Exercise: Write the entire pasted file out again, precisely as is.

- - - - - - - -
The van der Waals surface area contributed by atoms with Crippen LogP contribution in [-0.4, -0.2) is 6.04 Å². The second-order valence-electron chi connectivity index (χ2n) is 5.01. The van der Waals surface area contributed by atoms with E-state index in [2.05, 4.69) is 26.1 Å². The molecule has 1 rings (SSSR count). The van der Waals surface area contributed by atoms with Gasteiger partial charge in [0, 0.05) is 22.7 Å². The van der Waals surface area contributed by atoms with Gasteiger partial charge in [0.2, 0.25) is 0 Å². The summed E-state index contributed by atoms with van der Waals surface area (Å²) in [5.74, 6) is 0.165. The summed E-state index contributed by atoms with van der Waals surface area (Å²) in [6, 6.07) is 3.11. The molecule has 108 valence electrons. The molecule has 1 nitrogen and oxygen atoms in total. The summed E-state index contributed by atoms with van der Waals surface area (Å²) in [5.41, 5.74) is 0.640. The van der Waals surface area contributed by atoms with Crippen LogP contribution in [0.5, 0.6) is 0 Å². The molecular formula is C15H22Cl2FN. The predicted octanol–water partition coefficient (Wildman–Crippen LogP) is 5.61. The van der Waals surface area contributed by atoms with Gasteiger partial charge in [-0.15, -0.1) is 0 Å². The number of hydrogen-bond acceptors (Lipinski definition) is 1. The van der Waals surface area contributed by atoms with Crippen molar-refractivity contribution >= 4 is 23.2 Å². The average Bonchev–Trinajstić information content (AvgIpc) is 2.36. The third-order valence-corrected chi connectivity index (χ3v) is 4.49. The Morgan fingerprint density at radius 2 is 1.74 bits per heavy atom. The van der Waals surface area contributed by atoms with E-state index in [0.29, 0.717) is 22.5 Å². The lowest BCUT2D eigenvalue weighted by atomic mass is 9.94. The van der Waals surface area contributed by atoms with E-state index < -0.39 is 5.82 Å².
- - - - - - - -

The van der Waals surface area contributed by atoms with Crippen LogP contribution in [-0.4, -0.2) is 6.04 Å². The second-order valence-electron chi connectivity index (χ2n) is 5.01. The van der Waals surface area contributed by atoms with E-state index in [2.05, 4.69) is 26.1 Å². The molecule has 1 rings (SSSR count). The van der Waals surface area contributed by atoms with Gasteiger partial charge in [0, 0.05) is 22.7 Å². The van der Waals surface area contributed by atoms with Gasteiger partial charge in [0.2, 0.25) is 0 Å². The summed E-state index contributed by atoms with van der Waals surface area (Å²) in [5.74, 6) is 0.165. The summed E-state index contributed by atoms with van der Waals surface area (Å²) in [6, 6.07) is 3.11. The molecule has 108 valence electrons. The molecule has 1 nitrogen and oxygen atoms in total. The summed E-state index contributed by atoms with van der Waals surface area (Å²) in [5.41, 5.74) is 0.640. The van der Waals surface area contributed by atoms with Crippen LogP contribution in [0.5, 0.6) is 0 Å². The molecular formula is C15H22Cl2FN. The predicted octanol–water partition coefficient (Wildman–Crippen LogP) is 5.61. The van der Waals surface area contributed by atoms with Gasteiger partial charge in [-0.15, -0.1) is 0 Å². The number of hydrogen-bond acceptors (Lipinski definition) is 1. The van der Waals surface area contributed by atoms with Crippen molar-refractivity contribution >= 4 is 23.2 Å². The average Bonchev–Trinajstić information content (AvgIpc) is 2.36. The third-order valence-corrected chi connectivity index (χ3v) is 4.49. The Morgan fingerprint density at radius 2 is 1.74 bits per heavy atom. The van der Waals surface area contributed by atoms with E-state index in [0.29, 0.717) is 22.5 Å². The lowest BCUT2D eigenvalue weighted by atomic mass is 9.94. The van der Waals surface area contributed by atoms with E-state index < -0.39 is 5.82 Å².